The Wai`oli Mission was established by American Christian Missionaries in 1834. A pole and thatch meeting house was constructed by Hawaiians on the Mission Hall site, in anticipation of the arrival of the missionaries.
Following the destruction of two earlier buildings by fire and wind, the congregation completed the timber frame and plaster building in 1841. The lime for the plaster was made from coral which was dug at low tide.
The Mission Bell was acquired in 1843, and placed in the belfry behind the Mission Hall. The Mission Hall is the oldest surviving church building on the island of Kaua`i.
William and Mary Alexander, the first missionaries to Hanalei, arrived by double canoe from the Waimea Mission. During their nine years here, Mr. Alexander, assisted by George Rowell and Edward Johnson, carried the Gospel to persons along the Northern coastline of Kaua`i. Two years were spent building the Mission House, which was completed in 1837. Mr. Alexander "laid up the chimney" with his own hands, and it stands to this day. Deborah Kapule, the dowager Queen of Kaua`i and an earnest convert, assisted in establishing the Mission. Governor Kaikioewa of Kaua`i provided the land, and encouraged the Mission in many ways.
The Mission School was started so that children and adults could read the Bible, which the missionaries translated into Hawaiian. Abner and Lucy Wilcox arrived in 1846 to spend over 20 years as educational missionaries, developing this school, which was a pioneer in vocational training as well. The Wai`oli Mission School was well attended, and trained teachers to go throughout Kaua`i and Ni`ihau. This is now the Hanalei Public School.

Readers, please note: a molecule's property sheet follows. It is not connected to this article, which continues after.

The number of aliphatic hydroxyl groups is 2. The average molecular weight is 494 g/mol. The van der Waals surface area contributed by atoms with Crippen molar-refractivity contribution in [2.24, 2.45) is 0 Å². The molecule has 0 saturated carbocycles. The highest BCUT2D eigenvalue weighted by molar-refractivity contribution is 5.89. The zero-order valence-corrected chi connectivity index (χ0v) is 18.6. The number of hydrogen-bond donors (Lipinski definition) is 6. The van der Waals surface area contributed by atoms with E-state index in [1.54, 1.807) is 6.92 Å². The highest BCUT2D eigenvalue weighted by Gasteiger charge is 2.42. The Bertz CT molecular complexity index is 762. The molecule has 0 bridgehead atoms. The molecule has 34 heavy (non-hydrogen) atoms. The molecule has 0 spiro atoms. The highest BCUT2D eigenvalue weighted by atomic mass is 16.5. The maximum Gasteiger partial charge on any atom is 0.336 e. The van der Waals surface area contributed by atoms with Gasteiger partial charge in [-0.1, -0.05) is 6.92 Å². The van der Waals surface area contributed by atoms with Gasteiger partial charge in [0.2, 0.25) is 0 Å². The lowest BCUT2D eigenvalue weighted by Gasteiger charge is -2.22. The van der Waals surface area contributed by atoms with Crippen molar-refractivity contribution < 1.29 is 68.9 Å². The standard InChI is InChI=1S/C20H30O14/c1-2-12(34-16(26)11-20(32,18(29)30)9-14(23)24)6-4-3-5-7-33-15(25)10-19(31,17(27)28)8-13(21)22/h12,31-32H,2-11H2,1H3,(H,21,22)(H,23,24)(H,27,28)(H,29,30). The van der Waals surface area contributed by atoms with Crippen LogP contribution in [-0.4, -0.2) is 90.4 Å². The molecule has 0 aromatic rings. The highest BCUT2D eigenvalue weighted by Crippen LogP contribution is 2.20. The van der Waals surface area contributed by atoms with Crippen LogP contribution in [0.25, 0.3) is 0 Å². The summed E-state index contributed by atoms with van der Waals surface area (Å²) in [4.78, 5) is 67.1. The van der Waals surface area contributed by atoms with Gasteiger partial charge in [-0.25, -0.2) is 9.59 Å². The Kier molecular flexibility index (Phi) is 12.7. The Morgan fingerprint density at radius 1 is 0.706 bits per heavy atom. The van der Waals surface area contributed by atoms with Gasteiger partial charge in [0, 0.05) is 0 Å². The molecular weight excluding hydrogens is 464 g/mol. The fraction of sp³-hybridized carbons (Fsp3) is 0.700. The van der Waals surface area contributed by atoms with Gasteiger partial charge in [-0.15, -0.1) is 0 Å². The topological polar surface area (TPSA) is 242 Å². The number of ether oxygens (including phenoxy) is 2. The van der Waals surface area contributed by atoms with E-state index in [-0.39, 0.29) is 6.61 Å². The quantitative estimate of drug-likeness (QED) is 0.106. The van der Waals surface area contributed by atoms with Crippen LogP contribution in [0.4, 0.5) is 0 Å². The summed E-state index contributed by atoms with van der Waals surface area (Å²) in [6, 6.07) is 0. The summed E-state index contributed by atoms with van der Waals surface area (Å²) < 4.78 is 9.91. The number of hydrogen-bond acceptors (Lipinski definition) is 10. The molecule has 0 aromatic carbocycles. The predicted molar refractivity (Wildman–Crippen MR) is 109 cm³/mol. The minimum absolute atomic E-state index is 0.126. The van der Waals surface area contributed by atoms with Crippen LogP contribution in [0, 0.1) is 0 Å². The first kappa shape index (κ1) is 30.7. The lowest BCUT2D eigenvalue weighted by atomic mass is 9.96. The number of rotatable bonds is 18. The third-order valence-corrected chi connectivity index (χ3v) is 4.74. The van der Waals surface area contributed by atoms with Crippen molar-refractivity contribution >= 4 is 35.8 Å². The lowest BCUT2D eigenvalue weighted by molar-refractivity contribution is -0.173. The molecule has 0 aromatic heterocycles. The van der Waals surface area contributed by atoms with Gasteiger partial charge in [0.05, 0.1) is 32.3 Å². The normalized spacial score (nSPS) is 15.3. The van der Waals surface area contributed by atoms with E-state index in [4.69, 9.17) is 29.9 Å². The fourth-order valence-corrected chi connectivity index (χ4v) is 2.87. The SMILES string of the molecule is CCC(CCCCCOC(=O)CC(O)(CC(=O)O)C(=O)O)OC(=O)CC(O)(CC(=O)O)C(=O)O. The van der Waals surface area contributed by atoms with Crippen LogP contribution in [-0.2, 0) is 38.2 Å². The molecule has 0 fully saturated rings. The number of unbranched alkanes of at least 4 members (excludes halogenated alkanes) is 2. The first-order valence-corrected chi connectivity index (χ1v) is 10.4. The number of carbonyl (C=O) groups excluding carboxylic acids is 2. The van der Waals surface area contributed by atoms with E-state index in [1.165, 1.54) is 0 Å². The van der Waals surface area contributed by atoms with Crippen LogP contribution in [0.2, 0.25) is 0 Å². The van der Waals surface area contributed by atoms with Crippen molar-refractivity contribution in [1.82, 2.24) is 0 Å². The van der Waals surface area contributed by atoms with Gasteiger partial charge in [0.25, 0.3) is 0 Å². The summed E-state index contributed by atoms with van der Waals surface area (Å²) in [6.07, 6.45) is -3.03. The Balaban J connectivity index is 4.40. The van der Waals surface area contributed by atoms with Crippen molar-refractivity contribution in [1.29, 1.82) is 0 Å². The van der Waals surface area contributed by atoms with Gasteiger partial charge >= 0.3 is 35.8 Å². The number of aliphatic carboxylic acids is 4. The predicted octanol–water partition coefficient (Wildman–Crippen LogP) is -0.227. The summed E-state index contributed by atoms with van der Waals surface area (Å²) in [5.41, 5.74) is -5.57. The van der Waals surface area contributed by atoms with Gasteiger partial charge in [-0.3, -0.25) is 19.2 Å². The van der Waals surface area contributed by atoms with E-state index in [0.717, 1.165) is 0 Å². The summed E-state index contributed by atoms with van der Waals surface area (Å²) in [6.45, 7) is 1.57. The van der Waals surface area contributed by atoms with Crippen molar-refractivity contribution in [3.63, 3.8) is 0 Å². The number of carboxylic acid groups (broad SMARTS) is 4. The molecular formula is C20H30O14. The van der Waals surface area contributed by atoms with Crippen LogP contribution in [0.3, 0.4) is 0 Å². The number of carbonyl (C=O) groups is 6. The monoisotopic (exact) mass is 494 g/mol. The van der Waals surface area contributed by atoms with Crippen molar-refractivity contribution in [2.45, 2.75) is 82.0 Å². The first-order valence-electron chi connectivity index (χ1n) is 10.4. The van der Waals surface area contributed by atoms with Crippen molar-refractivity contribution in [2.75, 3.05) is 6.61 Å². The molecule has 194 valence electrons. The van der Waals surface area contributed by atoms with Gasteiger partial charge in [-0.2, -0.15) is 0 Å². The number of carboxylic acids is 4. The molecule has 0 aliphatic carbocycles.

In 1912 the present Wai`oli Church building was given by three sons of Abner Wilcox: Sam, George, and Albert. This shingled church, built in the American Gothic architectural style, has a belfry tower which houses the old Mission Bell. This bell was rung throughout the years, calling people to worship. In 1921 the Wilcox descendants restored the Mission House and the Mission Hall. The Wai`oli Church grew under the guidance of Hawaiian ministers. By 1945 the Anini Church and the Haena Church had joined with the Wai`oli Church to form the Wai`oli Hui`ia Church.
Having survived two previous hurricanes, Hurricane Dot and Hurricane Iwa, both the Wai`oli Hui`ia Church Sanctuary and the Wai`oli Mission Hall were restored after sustaining significant damage from Hurricane Iniki in 1992. Both buildings are listed on the state and national registers of historic places.
The Wai`oli Church Choir is well known for its skill in singing and for its repertoire of early Hawaiian hymns which are sung each Sunday at the 10:00 AM service.
The Wai`oli Hui`ia Church has had a continuous record of service since 1834, first as a Congregational Church, and since 1957, as a United Church of Christ.